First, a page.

Coskata on Life Support?
Remember my story Coskata: Dead Man Walking? As I wrote in that essay six months ago:
I predict that Coskata’s suggestions that they will produce ethanol for less than $1/gal will look ridiculous in hindsight. The next few years will see a record amount of back-pedaling from most of the companies trying to establish a foothold in this space – and overpromising on their technology to do so.
Well, at the Wall Street Journal ECO:nomics Conference last week, Coskata CEO Bill Roe indicated that the company is having (recession-induced) troubles. Marc Gunther has the story:
Talk to a banker and “all you get is a smile and a pat on the head,” Roe says. “There is no project finance today.”
Interestingly, Coskata, which is based outside Chicago, raised money as recently as December, reportedly getting a $40 million infusion from the Blackstone Group, the big private equity firm.
But GM, teetering on the verge of bankruptcy, didn’t pony up any dough. GM had announced its original investment in Coskata back in January, 2008, with some fanfare. Roe said then that the financing coming in from the auto giant is enough to make Coskata “a speed-to-market play.”
Now he’s waiting for a loan from the U.S. Department of Energy.
“That’s my only alternative at this particular point in time,” Roe says. “Absent getting that loan, we are stalled.”
This is exactly why you don’t overhype your technology. If you overhype, the expectations are high – so there can’t be any excuses for not delivering. As I said last year after the investment by GM was announced “GM can’t be wrong, can they?” (Checking GM stock; now trading at $1.76 which is slightly off its 52-week high of $24.24). If Coskata could really produce ethanol for under $1/gallon from biomass – as they claimed – they would be printing money. Yet they have now raised at least $76 million, and still no prospects for a commercial plant. Here is what Vinod Khosla had to say when he announced his investment in Coskata:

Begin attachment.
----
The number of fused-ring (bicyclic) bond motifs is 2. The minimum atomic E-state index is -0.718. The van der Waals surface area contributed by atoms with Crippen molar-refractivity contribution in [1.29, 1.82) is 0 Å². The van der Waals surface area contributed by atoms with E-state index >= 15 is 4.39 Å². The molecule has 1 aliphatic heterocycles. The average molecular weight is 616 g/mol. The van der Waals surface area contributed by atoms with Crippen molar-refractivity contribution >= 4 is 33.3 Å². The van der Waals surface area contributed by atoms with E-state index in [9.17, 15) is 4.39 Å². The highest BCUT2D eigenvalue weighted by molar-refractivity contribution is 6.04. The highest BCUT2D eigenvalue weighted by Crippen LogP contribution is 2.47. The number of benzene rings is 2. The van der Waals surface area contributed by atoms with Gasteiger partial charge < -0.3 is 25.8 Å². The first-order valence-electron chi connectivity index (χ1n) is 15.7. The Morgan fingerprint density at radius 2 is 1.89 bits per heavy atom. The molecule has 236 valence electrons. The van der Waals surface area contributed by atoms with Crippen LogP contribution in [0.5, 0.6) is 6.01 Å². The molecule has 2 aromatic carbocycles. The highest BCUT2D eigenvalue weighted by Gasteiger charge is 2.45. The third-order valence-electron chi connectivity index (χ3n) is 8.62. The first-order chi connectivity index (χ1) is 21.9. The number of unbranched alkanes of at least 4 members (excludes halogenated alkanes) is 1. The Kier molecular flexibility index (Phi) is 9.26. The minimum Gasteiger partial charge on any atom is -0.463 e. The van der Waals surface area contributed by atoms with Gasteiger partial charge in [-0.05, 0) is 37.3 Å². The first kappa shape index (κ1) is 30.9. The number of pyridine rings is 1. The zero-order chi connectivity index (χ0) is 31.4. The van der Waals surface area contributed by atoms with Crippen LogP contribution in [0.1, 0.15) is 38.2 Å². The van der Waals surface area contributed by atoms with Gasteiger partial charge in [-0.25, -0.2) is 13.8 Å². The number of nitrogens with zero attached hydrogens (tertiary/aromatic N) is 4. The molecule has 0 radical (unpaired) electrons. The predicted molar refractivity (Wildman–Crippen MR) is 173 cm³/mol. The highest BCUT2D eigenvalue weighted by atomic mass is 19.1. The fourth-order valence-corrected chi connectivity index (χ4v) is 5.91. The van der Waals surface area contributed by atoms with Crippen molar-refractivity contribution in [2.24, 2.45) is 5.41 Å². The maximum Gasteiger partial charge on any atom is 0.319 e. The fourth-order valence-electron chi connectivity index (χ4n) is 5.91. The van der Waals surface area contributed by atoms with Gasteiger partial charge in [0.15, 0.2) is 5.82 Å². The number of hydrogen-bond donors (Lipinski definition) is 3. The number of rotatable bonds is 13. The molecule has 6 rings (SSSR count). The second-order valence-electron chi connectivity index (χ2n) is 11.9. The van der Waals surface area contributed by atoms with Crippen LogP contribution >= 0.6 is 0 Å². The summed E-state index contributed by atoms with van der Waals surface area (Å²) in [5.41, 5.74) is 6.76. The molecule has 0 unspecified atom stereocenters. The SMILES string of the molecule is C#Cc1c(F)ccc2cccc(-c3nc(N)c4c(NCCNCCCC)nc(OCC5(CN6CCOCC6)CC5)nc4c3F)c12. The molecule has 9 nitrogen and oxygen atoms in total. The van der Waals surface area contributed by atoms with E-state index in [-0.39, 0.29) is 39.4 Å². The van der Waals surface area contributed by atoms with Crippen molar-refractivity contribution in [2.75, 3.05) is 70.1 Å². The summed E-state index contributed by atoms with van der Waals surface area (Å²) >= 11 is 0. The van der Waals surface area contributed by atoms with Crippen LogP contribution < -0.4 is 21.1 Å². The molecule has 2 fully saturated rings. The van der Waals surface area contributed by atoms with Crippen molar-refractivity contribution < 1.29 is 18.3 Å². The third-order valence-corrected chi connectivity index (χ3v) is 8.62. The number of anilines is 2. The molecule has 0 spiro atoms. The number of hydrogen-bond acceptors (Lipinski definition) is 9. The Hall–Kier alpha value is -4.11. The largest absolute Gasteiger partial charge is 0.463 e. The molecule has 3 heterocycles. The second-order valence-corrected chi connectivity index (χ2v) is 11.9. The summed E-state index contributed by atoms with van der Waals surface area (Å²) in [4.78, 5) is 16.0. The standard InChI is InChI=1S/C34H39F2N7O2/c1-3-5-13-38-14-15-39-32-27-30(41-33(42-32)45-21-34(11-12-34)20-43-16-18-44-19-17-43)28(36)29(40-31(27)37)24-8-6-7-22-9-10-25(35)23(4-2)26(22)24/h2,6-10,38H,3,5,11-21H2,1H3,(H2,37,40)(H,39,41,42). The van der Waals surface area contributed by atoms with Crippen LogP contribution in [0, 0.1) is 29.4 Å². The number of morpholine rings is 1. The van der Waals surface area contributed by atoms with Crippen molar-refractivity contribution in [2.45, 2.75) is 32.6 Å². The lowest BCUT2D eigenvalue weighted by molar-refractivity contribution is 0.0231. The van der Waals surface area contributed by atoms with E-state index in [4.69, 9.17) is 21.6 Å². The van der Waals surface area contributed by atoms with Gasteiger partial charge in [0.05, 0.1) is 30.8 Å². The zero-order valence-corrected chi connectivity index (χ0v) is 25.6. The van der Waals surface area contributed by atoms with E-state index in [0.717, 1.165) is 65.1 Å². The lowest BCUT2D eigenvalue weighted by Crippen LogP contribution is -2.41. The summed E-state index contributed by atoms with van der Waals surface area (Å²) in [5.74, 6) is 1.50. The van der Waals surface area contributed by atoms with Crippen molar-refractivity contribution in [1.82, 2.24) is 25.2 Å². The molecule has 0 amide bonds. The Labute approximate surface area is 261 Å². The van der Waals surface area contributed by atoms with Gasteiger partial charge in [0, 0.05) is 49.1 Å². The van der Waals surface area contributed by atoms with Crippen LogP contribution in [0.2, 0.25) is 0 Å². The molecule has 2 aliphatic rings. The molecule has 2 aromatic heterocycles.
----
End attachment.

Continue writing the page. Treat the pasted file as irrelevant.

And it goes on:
“As a nation, we’ve been dependent on oil for so long, we continue to think we will be dependent on oil to meet our future energy needs,” said Vinod Khosla of Khosla Ventures. “Scientists, technologists and entrepreneurs like Coskata are here to prove it doesn’t have to be this way. With the development of an economically-viable ethanol solution, Coskata has the propensity to change the types of fuel consumers find at the pump – providing fuel derived from widely-available national resources, rather than foreign imports.”
Coskata had estimated that a 100 million gallon plant would cost them $300 million, and later updated that to $400 million. I say that if Vinod Khosla is so confident of success, have him pony up the rest of the money. That’s a pretty big bet, but he has made some pretty bold claims about next generation biofuels.
While all that hype might help you pull in some investor (and taxpayer) money, it is going to make it a lot tougher for the next guy – who might have a better technology. But so many investors are going to get burned on second generations biofuels that in a few years nobody will want to touch this sector. Except for us taxpayers, of course.
CNN just published a related story:
It was thought these companies would transition from corn-based ethanol – which drew fire for being inefficient and driving up food prices – to “second-generation” ethanol made from cheaper non-food crops and trash. Now that seems dead in the water.
“I think they might not be around to see the second generation,” said Cristoph Berg, an ethanol analyst with commodity research firm F.O. Licht in Germany.
But for years the commercialization of these biofuels has been “just around the corner.” It appears it still is. While it is certainly possible to make second-generation ethanol today, it remains too costly to make it commercially viable.
“All the risk capital has disappeared,” said Nick Gogerty, a portfolio manager at the hedge fund Fertilemind Capital. According to Gogerty, people are no longer chasing risky projects hoping to make a lot of money, they’re looking to invest in projects where they hope their money will be safe. “If anything, we’re further away,” he said.
Is anyone surprised by any of this? When I point this out, some accuse me of being a naysayer, of lacking the vision of some of these second generation pioneers, or just not understanding the breakthroughs these companies are making. Maybe someday these people might figure out that I wasn’t so clueless about this after all.